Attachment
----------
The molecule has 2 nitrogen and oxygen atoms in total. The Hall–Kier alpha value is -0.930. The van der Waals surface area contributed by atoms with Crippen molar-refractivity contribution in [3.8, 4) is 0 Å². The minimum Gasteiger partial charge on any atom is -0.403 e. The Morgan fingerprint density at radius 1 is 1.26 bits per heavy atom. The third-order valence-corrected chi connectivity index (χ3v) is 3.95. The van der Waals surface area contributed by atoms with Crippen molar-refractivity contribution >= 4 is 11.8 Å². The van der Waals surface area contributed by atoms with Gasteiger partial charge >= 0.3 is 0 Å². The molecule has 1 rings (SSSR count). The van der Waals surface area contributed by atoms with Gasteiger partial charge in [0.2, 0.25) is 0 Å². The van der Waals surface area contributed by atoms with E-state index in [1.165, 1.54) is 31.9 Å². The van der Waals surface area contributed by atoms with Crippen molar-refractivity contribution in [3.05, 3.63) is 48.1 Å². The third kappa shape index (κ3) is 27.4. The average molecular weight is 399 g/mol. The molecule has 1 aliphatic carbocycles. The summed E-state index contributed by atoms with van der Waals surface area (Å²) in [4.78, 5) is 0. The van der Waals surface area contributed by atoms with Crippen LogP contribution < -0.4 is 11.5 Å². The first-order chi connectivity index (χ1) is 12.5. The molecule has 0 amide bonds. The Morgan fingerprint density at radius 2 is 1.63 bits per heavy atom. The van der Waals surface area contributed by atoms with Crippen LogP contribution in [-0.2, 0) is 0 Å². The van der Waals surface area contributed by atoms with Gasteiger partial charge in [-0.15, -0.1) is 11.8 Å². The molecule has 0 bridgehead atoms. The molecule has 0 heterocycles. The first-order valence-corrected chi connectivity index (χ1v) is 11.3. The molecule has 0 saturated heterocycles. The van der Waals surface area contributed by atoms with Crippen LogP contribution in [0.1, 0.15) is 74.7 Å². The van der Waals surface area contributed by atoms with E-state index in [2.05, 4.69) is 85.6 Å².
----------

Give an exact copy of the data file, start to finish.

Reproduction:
The molecule has 2 nitrogen and oxygen atoms in total. The Hall–Kier alpha value is -0.930. The van der Waals surface area contributed by atoms with Crippen molar-refractivity contribution in [3.8, 4) is 0 Å². The minimum Gasteiger partial charge on any atom is -0.403 e. The Morgan fingerprint density at radius 1 is 1.26 bits per heavy atom. The third-order valence-corrected chi connectivity index (χ3v) is 3.95. The van der Waals surface area contributed by atoms with Crippen molar-refractivity contribution >= 4 is 11.8 Å². The van der Waals surface area contributed by atoms with Gasteiger partial charge >= 0.3 is 0 Å². The molecule has 1 rings (SSSR count). The van der Waals surface area contributed by atoms with Gasteiger partial charge in [0.2, 0.25) is 0 Å². The van der Waals surface area contributed by atoms with E-state index in [1.165, 1.54) is 31.9 Å². The van der Waals surface area contributed by atoms with Crippen molar-refractivity contribution in [3.05, 3.63) is 48.1 Å². The third kappa shape index (κ3) is 27.4. The average molecular weight is 399 g/mol. The molecule has 1 aliphatic carbocycles. The summed E-state index contributed by atoms with van der Waals surface area (Å²) in [4.78, 5) is 0. The van der Waals surface area contributed by atoms with Crippen LogP contribution < -0.4 is 11.5 Å². The first-order chi connectivity index (χ1) is 12.5. The molecule has 0 amide bonds. The Morgan fingerprint density at radius 2 is 1.63 bits per heavy atom. The van der Waals surface area contributed by atoms with Crippen LogP contribution in [-0.2, 0) is 0 Å². The van der Waals surface area contributed by atoms with Gasteiger partial charge in [-0.15, -0.1) is 11.8 Å². The molecule has 0 bridgehead atoms. The molecule has 0 heterocycles. The first-order valence-corrected chi connectivity index (χ1v) is 11.3. The molecule has 0 saturated heterocycles. The van der Waals surface area contributed by atoms with Crippen LogP contribution in [0.1, 0.15) is 74.7 Å². The van der Waals surface area contributed by atoms with E-state index in [2.05, 4.69) is 85.6 Å².